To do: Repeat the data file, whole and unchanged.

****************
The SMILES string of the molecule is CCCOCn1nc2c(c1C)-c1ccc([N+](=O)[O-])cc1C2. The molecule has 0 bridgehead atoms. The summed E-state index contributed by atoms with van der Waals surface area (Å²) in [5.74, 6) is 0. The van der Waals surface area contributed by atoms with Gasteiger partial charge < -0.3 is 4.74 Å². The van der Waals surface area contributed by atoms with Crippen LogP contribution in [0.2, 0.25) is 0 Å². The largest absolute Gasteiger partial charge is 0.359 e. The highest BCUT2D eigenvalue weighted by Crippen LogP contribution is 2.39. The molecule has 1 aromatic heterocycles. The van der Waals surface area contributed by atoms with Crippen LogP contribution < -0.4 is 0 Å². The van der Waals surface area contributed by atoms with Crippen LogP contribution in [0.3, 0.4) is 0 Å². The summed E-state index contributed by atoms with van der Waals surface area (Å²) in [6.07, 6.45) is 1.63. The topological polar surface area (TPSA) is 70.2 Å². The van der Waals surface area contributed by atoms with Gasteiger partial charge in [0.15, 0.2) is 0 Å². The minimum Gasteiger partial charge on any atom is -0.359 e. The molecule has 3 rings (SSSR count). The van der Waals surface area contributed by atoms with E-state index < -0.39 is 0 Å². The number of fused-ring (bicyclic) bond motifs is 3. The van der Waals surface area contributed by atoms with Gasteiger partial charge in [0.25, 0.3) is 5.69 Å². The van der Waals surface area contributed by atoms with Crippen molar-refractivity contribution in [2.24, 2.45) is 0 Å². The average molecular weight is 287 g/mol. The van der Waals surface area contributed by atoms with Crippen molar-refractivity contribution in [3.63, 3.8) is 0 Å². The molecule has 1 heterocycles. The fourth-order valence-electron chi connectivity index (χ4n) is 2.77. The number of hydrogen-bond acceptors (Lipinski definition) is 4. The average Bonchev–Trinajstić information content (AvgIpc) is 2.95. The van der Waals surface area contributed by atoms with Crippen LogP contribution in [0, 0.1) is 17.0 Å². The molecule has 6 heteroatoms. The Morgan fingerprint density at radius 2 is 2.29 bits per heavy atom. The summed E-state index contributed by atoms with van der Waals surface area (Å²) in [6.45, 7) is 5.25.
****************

The SMILES string of the molecule is CCCOCn1nc2c(c1C)-c1ccc([N+](=O)[O-])cc1C2. The molecule has 0 bridgehead atoms. The summed E-state index contributed by atoms with van der Waals surface area (Å²) in [5.74, 6) is 0. The van der Waals surface area contributed by atoms with Gasteiger partial charge < -0.3 is 4.74 Å². The van der Waals surface area contributed by atoms with Crippen LogP contribution in [0.2, 0.25) is 0 Å². The largest absolute Gasteiger partial charge is 0.359 e. The highest BCUT2D eigenvalue weighted by Crippen LogP contribution is 2.39. The molecule has 1 aromatic heterocycles. The van der Waals surface area contributed by atoms with Crippen LogP contribution < -0.4 is 0 Å². The van der Waals surface area contributed by atoms with Crippen LogP contribution in [0.3, 0.4) is 0 Å². The summed E-state index contributed by atoms with van der Waals surface area (Å²) in [6.07, 6.45) is 1.63. The topological polar surface area (TPSA) is 70.2 Å². The van der Waals surface area contributed by atoms with Gasteiger partial charge in [0.15, 0.2) is 0 Å². The minimum Gasteiger partial charge on any atom is -0.359 e. The molecule has 3 rings (SSSR count). The van der Waals surface area contributed by atoms with E-state index < -0.39 is 0 Å². The number of fused-ring (bicyclic) bond motifs is 3. The van der Waals surface area contributed by atoms with Gasteiger partial charge in [0.25, 0.3) is 5.69 Å². The van der Waals surface area contributed by atoms with Crippen molar-refractivity contribution in [2.24, 2.45) is 0 Å². The average molecular weight is 287 g/mol. The van der Waals surface area contributed by atoms with Crippen molar-refractivity contribution in [3.63, 3.8) is 0 Å². The molecule has 1 heterocycles. The fourth-order valence-electron chi connectivity index (χ4n) is 2.77. The number of hydrogen-bond acceptors (Lipinski definition) is 4. The average Bonchev–Trinajstić information content (AvgIpc) is 2.95. The van der Waals surface area contributed by atoms with Crippen LogP contribution in [0, 0.1) is 17.0 Å². The molecule has 6 heteroatoms. The Morgan fingerprint density at radius 2 is 2.29 bits per heavy atom. The summed E-state index contributed by atoms with van der Waals surface area (Å²) in [6.45, 7) is 5.25.